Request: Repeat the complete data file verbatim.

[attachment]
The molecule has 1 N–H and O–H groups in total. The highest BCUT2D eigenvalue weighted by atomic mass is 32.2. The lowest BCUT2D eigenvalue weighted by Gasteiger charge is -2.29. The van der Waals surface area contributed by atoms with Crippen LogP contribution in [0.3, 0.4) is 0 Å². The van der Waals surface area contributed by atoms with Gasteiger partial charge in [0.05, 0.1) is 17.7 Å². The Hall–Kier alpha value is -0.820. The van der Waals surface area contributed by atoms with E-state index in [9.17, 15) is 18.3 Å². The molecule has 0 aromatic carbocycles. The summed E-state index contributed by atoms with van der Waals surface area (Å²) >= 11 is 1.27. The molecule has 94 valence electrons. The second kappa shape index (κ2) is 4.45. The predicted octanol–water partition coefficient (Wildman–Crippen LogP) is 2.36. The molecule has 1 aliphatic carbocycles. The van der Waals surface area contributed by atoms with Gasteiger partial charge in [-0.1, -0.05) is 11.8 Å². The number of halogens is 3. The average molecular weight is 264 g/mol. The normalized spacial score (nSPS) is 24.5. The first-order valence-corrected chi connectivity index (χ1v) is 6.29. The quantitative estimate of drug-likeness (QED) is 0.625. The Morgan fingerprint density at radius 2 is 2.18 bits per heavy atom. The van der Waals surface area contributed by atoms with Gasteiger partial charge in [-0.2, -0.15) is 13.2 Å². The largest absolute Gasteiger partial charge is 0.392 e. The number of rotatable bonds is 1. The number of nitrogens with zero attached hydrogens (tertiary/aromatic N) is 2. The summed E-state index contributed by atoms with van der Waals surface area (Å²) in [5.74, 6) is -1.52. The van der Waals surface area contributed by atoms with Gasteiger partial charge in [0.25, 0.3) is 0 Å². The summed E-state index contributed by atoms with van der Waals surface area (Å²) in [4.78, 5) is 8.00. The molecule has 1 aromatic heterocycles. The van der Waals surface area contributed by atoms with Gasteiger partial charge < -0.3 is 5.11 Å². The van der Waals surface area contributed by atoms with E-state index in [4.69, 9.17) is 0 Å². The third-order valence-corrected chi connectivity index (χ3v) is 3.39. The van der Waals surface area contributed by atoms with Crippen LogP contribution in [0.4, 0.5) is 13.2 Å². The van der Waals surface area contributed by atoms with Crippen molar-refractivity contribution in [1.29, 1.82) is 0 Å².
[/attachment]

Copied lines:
The molecule has 1 N–H and O–H groups in total. The highest BCUT2D eigenvalue weighted by atomic mass is 32.2. The lowest BCUT2D eigenvalue weighted by Gasteiger charge is -2.29. The van der Waals surface area contributed by atoms with Crippen LogP contribution in [0.3, 0.4) is 0 Å². The van der Waals surface area contributed by atoms with Gasteiger partial charge in [0.05, 0.1) is 17.7 Å². The Hall–Kier alpha value is -0.820. The van der Waals surface area contributed by atoms with E-state index in [9.17, 15) is 18.3 Å². The molecule has 0 aromatic carbocycles. The summed E-state index contributed by atoms with van der Waals surface area (Å²) >= 11 is 1.27. The molecule has 94 valence electrons. The second kappa shape index (κ2) is 4.45. The predicted octanol–water partition coefficient (Wildman–Crippen LogP) is 2.36. The molecule has 1 aliphatic carbocycles. The van der Waals surface area contributed by atoms with Gasteiger partial charge in [-0.1, -0.05) is 11.8 Å². The number of halogens is 3. The average molecular weight is 264 g/mol. The normalized spacial score (nSPS) is 24.5. The first-order valence-corrected chi connectivity index (χ1v) is 6.29. The quantitative estimate of drug-likeness (QED) is 0.625. The Morgan fingerprint density at radius 2 is 2.18 bits per heavy atom. The van der Waals surface area contributed by atoms with Gasteiger partial charge in [-0.2, -0.15) is 13.2 Å². The largest absolute Gasteiger partial charge is 0.392 e. The number of rotatable bonds is 1. The number of nitrogens with zero attached hydrogens (tertiary/aromatic N) is 2. The summed E-state index contributed by atoms with van der Waals surface area (Å²) in [5.74, 6) is -1.52. The van der Waals surface area contributed by atoms with Gasteiger partial charge in [0.25, 0.3) is 0 Å². The summed E-state index contributed by atoms with van der Waals surface area (Å²) in [4.78, 5) is 8.00. The molecule has 1 aromatic heterocycles. The van der Waals surface area contributed by atoms with Gasteiger partial charge < -0.3 is 5.11 Å². The van der Waals surface area contributed by atoms with E-state index in [4.69, 9.17) is 0 Å². The third-order valence-corrected chi connectivity index (χ3v) is 3.39. The van der Waals surface area contributed by atoms with Crippen LogP contribution in [0.4, 0.5) is 13.2 Å². The van der Waals surface area contributed by atoms with Crippen molar-refractivity contribution in [1.29, 1.82) is 0 Å².